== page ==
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Accurately detecting craters in remotely sensed images is an important task when analysing the properties of planetary bodies. Commonly, only large craters in the range of several kilometres are detected. In this work we provide the first example of automatically detecting tiny craters in the range of several meters with the help of a deep neural network by using only a small set of annotated craters. Additionally, we propose a novel way to group overlapping detections and replace the commonly used non-maximum suppression with a probabilistic treatment. As a result, we receive valuable uncertainty estimates of the detections and the aggregated detections are shown to be vastly superior.

Towards Low-Bit Quantization of Deep Neural Networks with Limited Data

Yong Yuan, Chen Chen, Xiyuan Hu, Silong Peng
Track 1: Artificial Intelligence, Machine Learning for Pattern Analysis
Wed 13 Jan 2021 at 14:00 in session PS T1.6

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Auto-TLDR; Low-Precision Quantization of Deep Neural Networks with Limited Data

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Recent machine learning methods use increasingly large deep neural networks to achieve state-of-the-art results in various tasks. Network quantization can effectively reduce computation and memory costs without modifying network structures, facilitating the deployment of deep neural networks (DNNs) on cloud and edge devices. However, most of the existing methods usually need time-consuming training or fine-tuning and access to the original training dataset that may be unavailable due to privacy or security concerns. In this paper, we present a novel method to achieve low-precision quantization of deep neural networks with limited data. Firstly, to reduce the complexity of per-channel quantization and the degeneration of per-layer quantization, we introduce group-wise quantization which separates the output channels into groups that each group is quantized separately. Secondly, to better distill knowledge from the pre-trained FP32 model with limited data, we introduce a two-stage knowledge distillation method that divides the optimization process into independent optimization stage and joint optimization stage to address the limitation of layer-wise supervision and global supervision. Extensive experiments on ImageNet2012 (ResNet18/50, ShuffleNetV2, and MobileNetV2) demonstrate that the proposed approach can significantly improve the quantization model's accuracy when only a few training samples are available. We further show that the method also extends to other computer vision architectures and tasks such as object detection and semantic segmentation.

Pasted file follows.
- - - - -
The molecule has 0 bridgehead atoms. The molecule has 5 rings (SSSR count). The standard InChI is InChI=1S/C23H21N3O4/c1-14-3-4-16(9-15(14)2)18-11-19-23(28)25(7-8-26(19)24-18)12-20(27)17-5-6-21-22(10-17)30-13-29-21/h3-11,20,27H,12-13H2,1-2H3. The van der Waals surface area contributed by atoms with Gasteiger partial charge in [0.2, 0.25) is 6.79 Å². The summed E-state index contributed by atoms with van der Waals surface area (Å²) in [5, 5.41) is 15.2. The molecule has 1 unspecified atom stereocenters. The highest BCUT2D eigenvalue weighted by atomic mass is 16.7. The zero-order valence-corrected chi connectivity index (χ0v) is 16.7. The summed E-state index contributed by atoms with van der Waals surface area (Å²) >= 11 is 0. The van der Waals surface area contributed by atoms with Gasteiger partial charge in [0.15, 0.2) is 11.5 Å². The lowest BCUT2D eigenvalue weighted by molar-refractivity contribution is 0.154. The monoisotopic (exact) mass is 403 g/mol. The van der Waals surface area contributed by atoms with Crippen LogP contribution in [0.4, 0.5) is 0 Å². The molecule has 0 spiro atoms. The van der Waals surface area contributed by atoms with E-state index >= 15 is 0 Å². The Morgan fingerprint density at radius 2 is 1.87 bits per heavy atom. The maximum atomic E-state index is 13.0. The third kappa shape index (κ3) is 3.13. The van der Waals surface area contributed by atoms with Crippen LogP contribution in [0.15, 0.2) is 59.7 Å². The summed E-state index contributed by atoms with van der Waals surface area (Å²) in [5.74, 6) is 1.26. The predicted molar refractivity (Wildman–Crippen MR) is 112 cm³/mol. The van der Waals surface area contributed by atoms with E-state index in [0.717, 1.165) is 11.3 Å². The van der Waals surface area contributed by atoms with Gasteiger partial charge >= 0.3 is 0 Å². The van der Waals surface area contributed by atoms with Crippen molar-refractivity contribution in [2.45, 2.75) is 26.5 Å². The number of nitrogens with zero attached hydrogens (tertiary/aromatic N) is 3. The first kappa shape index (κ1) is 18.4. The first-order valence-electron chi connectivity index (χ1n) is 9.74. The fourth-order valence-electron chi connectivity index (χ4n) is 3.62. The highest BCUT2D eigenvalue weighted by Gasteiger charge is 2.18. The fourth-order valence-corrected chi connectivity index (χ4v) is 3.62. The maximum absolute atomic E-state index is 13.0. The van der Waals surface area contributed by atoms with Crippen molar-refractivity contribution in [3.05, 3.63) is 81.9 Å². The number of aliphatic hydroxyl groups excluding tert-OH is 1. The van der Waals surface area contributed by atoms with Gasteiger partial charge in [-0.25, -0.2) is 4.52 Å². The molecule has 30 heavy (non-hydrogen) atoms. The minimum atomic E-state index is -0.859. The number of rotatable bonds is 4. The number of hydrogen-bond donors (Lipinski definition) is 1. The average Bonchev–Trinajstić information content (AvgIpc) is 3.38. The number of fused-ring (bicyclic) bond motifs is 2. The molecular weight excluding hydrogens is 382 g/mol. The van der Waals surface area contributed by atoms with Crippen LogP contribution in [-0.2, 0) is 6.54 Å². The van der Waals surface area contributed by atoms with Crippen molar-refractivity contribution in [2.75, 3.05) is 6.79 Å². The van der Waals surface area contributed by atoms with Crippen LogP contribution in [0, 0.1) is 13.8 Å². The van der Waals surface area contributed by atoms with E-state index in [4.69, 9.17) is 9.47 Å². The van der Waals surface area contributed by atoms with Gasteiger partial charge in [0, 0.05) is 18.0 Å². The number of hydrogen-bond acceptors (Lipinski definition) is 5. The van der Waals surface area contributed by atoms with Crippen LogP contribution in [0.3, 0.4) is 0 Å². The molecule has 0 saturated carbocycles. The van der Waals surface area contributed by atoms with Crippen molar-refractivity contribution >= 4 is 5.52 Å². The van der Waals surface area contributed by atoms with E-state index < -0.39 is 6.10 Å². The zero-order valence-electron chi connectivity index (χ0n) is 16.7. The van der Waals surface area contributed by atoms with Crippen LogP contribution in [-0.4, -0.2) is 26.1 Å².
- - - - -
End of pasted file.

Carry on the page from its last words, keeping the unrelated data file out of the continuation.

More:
Nighttime Pedestrian Detection Based on Feature Attention and Transformation

Gang Li, Shanshan Zhang, Jian Yang
Track 3: Computer Vision Robotics and Intelligent Systems
Thu 14 Jan 2021 at 16:00 in session PS T3.9

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Auto-TLDR; FAM and FTM: Enhanced Feature Attention Module and Feature Transformation Module for nighttime pedestrian detection

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Pedestrian detection at nighttime is an important yet challenging task, which is fundamental for many practical applications, e.g. autonomous driving, video surveillance. To address this problem, in this work we start with some analysis, from which we find that the nighttime features have much more noise than that of daytime, resulting in low discrimination ability. Besides, we also observe some pedestrian examples are under adverse illumination conditions, and they can hardly provide sufficient information for accurate detection. Based on these findings, we propose the Feature Attention Module (FAM) and Feature Transformation Module (FTM) to enhance nighttime features. In FAM, guided by progressive segmentation supervision, hierarchical feature attention is produced to enhance multi-level features. On the other hand, FTM is introduced to enforce features from adverse illumination to approach that from better illumination. Based on feature attention and transformation (FAT) mechanism, a two-stage detector called FATNet is constructed for nighttime pedestrian detection. We conduct extensive experiments on nighttime datasets of EuroCity Persons (Night) and NightOwls to demonstrate the effectiveness of our method. On both two datasets, our method achieves significant improvements to the baseline and also outperforms state-of-the-art detectors.

Dual Loss for Manga Character Recognition with Imbalanced Training Data

Yonggang Li, Yafeng Zhou, Yongtao Wang, Xiaoran Qin, Zhi Tang
Track 4: Document and Media Analysis